• Buy-in.  Using words, even well defined words, is what is known as a "coarse grading" system.  We are surrounded with these systems.  Our traditional, A, B, C, D, F grading system used by most US schools is a coarse grading system as is our use of pass/fail on things like the driver's license test.  I have just begun to dig into the literature on coarse grading but one of the more interesting things I have found is that it seems to encourage buy-in.  We may not be able to agree on whether it is 81% or 83% as in the previous example, but we can both agree it is "highly likely" and move on.  This seems particularly important in the context of intelligence as a decision-support activity where the entire team (not just the analysts) have to take some form of action based on the estimate.  

WEPs are important but they clearly aren't the only thing.  What adds value to an estimate is its level of nuance.

Let me give you an example of what I mean:  
  • The GDP of Yougaria is likely to grow.
  • The GDP of Yougaria is likely to grow by 3-4% over the next 12 months.
Both of these are estimates and both of these use good WEPs but one is obviously better than the other.  Why?  Nuance.

Mercyhurst Alum Mike Lyden made a stab at defining what we mean by "nuance" in his 2007 thesis, The Efficacy of Accelerated Analysis in Strategic Level Intelligence Estimates.  There he defined it as how many of the basic journalistic questions (Who, What, When, Why, Where, and How) the estimate addressed.  

For example, Mike would likely give the first estimate above a nuance score of 1.  It really only answers the "What" question.  I think he would give the second estimate a 3 as it appears to answer not only the "What" question but also the "When" and "How (or how much)" questions as well.  Its not a perfect system but it makes the point.

In general, I think it is obvious that more nuance is better than less.  A more nuanced estimate is more likely to be useful and it is less likely to be misinterpreted.  There are some issues that crop up and need to be addressed, however - nuances to the nuance rule, if you will.
  • What if I don't have the evidence to support a more nuanced estimate?  Look at the second estimate above.  What if you had information to support a growing economy but not enough information (or too much uncertainty in the information you did have) to make an estimate regarding the size and time frame for that growth?  I get it.  You wouldn't feel comfortable putting numbers and dates to this growth.  What would you feel comfortable with?  Would you be more comfortable with an adverb ("grow moderately")?  Would you be more comfortable with a date range ("over the next 6 to 18 months")?  Is there a way to add more nuance in any form with which you can still be comfortable as an analyst?  The cardinal rule here is to not add anything that you can't support with facts and analysis - that you are not willing to personally stand behind.  If, in the end, all you are comfortable with is "The economy is likely to grow" then say that.  I think, however, if you ponder it for a while, you may be able to come up with another formulation that addresses the decisionmaker's need for nuance and your need to be comfortable with your analysis.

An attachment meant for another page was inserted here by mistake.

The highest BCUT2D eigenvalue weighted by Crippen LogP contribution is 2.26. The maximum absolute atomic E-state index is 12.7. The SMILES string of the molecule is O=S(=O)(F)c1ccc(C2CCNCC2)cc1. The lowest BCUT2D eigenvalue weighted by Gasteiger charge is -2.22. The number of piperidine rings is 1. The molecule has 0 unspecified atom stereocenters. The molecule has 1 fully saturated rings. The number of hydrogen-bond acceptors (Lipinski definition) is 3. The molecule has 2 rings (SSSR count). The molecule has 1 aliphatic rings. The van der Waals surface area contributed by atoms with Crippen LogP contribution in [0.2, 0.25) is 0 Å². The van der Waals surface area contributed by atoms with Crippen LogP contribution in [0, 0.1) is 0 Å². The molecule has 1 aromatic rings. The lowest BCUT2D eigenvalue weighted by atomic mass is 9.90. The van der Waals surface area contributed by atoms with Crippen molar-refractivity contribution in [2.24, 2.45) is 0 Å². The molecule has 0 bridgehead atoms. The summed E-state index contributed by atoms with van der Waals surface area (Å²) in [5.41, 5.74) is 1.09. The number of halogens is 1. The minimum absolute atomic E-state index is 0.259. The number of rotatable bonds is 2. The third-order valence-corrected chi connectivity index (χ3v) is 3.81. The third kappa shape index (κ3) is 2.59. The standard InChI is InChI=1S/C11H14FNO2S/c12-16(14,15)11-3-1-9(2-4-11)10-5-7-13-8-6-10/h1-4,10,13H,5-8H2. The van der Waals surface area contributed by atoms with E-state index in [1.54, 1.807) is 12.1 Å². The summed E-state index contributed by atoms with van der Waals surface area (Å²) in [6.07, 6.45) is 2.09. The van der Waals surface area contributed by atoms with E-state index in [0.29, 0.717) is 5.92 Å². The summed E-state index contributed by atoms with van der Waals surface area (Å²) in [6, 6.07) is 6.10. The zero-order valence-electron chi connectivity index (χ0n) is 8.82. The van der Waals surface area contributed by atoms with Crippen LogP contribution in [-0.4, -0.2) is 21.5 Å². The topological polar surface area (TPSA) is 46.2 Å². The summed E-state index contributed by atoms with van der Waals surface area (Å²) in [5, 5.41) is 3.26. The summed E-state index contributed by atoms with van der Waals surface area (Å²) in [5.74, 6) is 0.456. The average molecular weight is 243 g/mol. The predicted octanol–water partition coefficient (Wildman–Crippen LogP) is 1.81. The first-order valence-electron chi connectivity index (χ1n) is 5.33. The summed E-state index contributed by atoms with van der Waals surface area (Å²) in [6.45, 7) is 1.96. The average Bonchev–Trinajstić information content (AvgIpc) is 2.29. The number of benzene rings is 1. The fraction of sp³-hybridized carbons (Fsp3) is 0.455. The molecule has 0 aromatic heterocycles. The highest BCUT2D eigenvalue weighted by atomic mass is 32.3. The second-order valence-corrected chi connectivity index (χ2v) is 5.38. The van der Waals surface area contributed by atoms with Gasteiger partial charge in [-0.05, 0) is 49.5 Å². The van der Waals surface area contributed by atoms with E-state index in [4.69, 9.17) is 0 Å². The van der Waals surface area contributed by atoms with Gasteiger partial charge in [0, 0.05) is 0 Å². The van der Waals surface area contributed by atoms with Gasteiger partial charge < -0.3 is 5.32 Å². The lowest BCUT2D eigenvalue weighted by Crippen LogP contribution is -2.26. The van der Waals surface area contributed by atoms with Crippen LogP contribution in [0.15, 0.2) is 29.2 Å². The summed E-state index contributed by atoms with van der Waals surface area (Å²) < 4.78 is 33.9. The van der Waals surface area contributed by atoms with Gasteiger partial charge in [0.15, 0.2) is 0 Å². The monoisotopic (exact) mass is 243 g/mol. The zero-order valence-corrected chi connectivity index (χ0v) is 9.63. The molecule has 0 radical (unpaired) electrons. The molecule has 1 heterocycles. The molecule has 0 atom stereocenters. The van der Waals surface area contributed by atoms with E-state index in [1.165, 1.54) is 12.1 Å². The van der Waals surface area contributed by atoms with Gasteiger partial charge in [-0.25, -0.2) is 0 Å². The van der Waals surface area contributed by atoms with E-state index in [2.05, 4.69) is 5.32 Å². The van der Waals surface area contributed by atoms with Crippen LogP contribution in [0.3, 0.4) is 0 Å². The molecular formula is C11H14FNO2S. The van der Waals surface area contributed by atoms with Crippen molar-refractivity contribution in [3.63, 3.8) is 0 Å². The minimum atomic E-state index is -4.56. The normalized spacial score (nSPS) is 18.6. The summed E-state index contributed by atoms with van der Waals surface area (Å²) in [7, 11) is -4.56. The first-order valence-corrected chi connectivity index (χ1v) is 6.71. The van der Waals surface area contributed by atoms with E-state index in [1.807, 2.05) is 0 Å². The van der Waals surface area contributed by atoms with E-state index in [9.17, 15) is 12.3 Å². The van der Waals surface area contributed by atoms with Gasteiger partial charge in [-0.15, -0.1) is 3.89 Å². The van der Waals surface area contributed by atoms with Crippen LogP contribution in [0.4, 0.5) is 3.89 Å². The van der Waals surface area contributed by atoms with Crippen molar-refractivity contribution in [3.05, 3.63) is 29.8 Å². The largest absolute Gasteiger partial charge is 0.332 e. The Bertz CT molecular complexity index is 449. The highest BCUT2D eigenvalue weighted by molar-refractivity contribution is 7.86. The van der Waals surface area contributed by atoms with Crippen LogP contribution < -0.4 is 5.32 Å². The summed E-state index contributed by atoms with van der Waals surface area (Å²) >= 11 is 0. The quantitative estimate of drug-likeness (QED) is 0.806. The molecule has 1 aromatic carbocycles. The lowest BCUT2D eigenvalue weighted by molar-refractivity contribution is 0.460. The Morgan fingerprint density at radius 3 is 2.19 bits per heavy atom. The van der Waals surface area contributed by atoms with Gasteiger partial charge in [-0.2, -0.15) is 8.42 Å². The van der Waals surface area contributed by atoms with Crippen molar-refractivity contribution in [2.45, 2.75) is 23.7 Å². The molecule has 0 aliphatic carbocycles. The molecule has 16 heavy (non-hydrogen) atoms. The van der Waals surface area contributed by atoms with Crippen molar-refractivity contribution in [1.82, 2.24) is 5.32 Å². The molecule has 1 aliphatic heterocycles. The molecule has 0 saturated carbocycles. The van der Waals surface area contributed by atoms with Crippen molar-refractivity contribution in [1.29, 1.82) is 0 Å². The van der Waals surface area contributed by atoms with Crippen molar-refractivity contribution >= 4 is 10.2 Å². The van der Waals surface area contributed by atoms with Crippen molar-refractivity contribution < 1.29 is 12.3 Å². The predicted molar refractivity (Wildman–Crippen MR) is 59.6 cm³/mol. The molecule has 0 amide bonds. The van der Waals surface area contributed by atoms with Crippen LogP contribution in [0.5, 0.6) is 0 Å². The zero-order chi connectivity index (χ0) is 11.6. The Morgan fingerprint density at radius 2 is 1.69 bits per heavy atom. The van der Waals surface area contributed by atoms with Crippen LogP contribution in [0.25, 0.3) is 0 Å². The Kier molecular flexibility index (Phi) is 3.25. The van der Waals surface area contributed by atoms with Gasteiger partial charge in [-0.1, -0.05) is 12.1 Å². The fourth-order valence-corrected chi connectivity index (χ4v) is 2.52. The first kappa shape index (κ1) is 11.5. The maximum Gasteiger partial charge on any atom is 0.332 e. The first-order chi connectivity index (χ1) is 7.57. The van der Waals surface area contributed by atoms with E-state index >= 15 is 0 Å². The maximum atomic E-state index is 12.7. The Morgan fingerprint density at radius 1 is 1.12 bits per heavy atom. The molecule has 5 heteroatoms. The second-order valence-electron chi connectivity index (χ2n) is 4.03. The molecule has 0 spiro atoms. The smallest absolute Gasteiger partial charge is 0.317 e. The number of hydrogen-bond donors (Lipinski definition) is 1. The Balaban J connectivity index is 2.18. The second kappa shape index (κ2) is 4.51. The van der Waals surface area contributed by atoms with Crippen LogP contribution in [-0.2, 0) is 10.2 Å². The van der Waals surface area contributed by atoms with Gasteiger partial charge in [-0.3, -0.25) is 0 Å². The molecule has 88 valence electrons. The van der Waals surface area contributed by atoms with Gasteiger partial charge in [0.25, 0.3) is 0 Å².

• What if the requirement does not demand a nuanced estimate?  What if all the decisionmaker needed to know was whether the economy of Yougaria was likely to grow?  He/She doesn't need to know any more to make his/her decision.  In fact, spending time and effort to add nuance would actually be counterproductive.  In this case, there is no need to add nuance.  Answer the question and move on.  That said, my experience suggests that this condition is rather more rare than not.  Even when DMs say they just need a "simple" answer, they often actually needs something, well, more nuanced.  Whether this is the case or not is something that should be worked out in the requirements process.  
  • What if all this nuance makes my estimate sound clunky?  So, yeah.  An estimate with six clauses in it is going to be technically accurate and very nuanced but sound as clunky and awkward as a sentence can sound.  Well-written estimates fall at the intersection of good estimative practice and good grammar.  You can't sacrifice either, which is why they can be very hard to craft.  The solution is, of course, to either refine your single estimative sentence or to break up the estimative sentence into several sentences.  In my next post on this, where I will talk about "due to's and "despite's", I will give you a little analytic sleight of hand that can help you with this problem.

Due to's And Despite's

Consider again the estimate from above:  "The GDP of Yougaria is likely to grow 3-4% over the next 12 months."  Why?  Why do you, the analyst, think this is the case?  

Typically, there are a few key facts and some accompanying logic that are acting as drivers of these kinds of estimates.  It may have something to do with trade, for example, or with new economic opportunities opening up in the country.  It may be more about where the country is in the business cycle than anything else.  For whatever reason, these are the critical facts and logic that underpin your entire estimate.  If you are wrong about these drivers, because of incomplete collection, poor analysis or deliberate deception, your estimate is likely wrong as well.

I call these factors "due to's" because you can easily see them as a "due to" clause added to the estimate:  
"Due to a substantial increase in trade and the discovery of significant oil reserves in the northern part of the country, the GDP of Yougaria will likely increase 3-4% over the next 12 months."
If "due to's" are driving your faith in your estimate, "despite" clauses are the ones undermining it.  In any non-trivial exercise in estimation there are likely many facts which undermine your estimate.  In the example above, yes, there was an uptick in trade and the oil reserves are great but what about the slight increase in unemployment last month?  Or the reduction in consumer confidence?